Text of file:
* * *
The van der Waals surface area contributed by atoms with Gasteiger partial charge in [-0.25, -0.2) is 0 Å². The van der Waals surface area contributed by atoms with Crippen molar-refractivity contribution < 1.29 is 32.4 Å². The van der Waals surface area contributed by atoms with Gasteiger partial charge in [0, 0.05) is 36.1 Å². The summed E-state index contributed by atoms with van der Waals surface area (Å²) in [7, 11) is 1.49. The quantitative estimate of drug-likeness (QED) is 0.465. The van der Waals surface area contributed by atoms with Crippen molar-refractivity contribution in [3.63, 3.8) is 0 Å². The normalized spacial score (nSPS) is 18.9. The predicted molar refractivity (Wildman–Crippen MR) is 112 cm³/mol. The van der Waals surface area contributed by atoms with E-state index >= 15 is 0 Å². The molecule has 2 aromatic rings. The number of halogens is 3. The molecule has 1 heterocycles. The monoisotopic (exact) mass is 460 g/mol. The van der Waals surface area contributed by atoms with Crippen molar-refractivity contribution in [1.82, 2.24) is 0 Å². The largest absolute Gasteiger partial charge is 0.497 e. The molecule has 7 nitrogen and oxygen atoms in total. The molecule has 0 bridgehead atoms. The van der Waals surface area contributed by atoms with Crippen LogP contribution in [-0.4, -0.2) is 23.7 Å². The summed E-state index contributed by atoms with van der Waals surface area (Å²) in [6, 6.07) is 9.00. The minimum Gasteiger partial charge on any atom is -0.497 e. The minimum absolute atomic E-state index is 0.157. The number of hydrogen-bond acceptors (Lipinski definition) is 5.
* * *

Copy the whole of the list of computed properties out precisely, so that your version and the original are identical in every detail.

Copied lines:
The van der Waals surface area contributed by atoms with Gasteiger partial charge in [-0.25, -0.2) is 0 Å². The van der Waals surface area contributed by atoms with Crippen molar-refractivity contribution < 1.29 is 32.4 Å². The van der Waals surface area contributed by atoms with Gasteiger partial charge in [0, 0.05) is 36.1 Å². The summed E-state index contributed by atoms with van der Waals surface area (Å²) in [7, 11) is 1.49. The quantitative estimate of drug-likeness (QED) is 0.465. The van der Waals surface area contributed by atoms with Crippen molar-refractivity contribution in [3.63, 3.8) is 0 Å². The normalized spacial score (nSPS) is 18.9. The predicted molar refractivity (Wildman–Crippen MR) is 112 cm³/mol. The van der Waals surface area contributed by atoms with E-state index >= 15 is 0 Å². The molecule has 2 aromatic rings. The number of halogens is 3. The molecule has 1 heterocycles. The monoisotopic (exact) mass is 460 g/mol. The van der Waals surface area contributed by atoms with Crippen molar-refractivity contribution in [1.82, 2.24) is 0 Å². The largest absolute Gasteiger partial charge is 0.497 e. The molecule has 7 nitrogen and oxygen atoms in total. The molecule has 0 bridgehead atoms. The van der Waals surface area contributed by atoms with Crippen LogP contribution in [-0.4, -0.2) is 23.7 Å². The summed E-state index contributed by atoms with van der Waals surface area (Å²) in [6, 6.07) is 9.00. The minimum Gasteiger partial charge on any atom is -0.497 e. The minimum absolute atomic E-state index is 0.157. The number of hydrogen-bond acceptors (Lipinski definition) is 5.